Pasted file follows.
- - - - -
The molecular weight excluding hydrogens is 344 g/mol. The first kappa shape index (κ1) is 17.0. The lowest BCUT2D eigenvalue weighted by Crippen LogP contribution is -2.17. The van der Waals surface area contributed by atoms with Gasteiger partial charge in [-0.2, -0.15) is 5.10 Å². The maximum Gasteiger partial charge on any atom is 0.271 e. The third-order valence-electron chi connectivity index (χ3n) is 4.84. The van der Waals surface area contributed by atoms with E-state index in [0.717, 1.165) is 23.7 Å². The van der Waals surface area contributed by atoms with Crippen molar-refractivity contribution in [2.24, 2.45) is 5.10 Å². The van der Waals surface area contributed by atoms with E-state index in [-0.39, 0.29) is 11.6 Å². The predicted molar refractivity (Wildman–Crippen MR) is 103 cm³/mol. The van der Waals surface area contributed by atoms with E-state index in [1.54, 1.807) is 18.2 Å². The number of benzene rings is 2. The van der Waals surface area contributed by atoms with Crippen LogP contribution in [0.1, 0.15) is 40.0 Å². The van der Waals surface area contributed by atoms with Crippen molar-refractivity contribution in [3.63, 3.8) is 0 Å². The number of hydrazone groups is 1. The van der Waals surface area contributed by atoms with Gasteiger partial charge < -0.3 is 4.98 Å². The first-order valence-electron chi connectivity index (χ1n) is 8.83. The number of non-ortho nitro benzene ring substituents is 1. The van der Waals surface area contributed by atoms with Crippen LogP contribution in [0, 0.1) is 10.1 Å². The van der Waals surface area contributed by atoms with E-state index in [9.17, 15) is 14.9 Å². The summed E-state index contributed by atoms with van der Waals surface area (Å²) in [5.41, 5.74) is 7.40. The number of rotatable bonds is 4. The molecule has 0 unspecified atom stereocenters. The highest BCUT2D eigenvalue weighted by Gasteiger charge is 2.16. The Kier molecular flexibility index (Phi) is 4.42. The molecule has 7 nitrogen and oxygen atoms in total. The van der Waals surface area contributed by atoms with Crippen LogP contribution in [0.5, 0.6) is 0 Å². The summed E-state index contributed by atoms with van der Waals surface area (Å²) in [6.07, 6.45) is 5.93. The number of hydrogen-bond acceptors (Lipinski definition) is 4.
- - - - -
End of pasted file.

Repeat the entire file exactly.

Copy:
The molecular weight excluding hydrogens is 344 g/mol. The first kappa shape index (κ1) is 17.0. The lowest BCUT2D eigenvalue weighted by Crippen LogP contribution is -2.17. The van der Waals surface area contributed by atoms with Gasteiger partial charge in [-0.2, -0.15) is 5.10 Å². The maximum Gasteiger partial charge on any atom is 0.271 e. The third-order valence-electron chi connectivity index (χ3n) is 4.84. The van der Waals surface area contributed by atoms with E-state index in [0.717, 1.165) is 23.7 Å². The van der Waals surface area contributed by atoms with Crippen molar-refractivity contribution in [2.24, 2.45) is 5.10 Å². The van der Waals surface area contributed by atoms with E-state index in [-0.39, 0.29) is 11.6 Å². The predicted molar refractivity (Wildman–Crippen MR) is 103 cm³/mol. The van der Waals surface area contributed by atoms with E-state index in [1.54, 1.807) is 18.2 Å². The number of benzene rings is 2. The van der Waals surface area contributed by atoms with Crippen LogP contribution in [0.1, 0.15) is 40.0 Å². The van der Waals surface area contributed by atoms with Crippen molar-refractivity contribution in [3.63, 3.8) is 0 Å². The number of hydrazone groups is 1. The van der Waals surface area contributed by atoms with Gasteiger partial charge < -0.3 is 4.98 Å². The first-order valence-electron chi connectivity index (χ1n) is 8.83. The number of non-ortho nitro benzene ring substituents is 1. The van der Waals surface area contributed by atoms with Crippen LogP contribution in [0, 0.1) is 10.1 Å². The van der Waals surface area contributed by atoms with E-state index in [9.17, 15) is 14.9 Å². The summed E-state index contributed by atoms with van der Waals surface area (Å²) in [5.41, 5.74) is 7.40. The number of rotatable bonds is 4. The molecule has 0 unspecified atom stereocenters. The highest BCUT2D eigenvalue weighted by Gasteiger charge is 2.16. The Kier molecular flexibility index (Phi) is 4.42. The molecule has 7 nitrogen and oxygen atoms in total. The van der Waals surface area contributed by atoms with Crippen LogP contribution in [0.5, 0.6) is 0 Å². The summed E-state index contributed by atoms with van der Waals surface area (Å²) in [6.07, 6.45) is 5.93. The number of hydrogen-bond acceptors (Lipinski definition) is 4.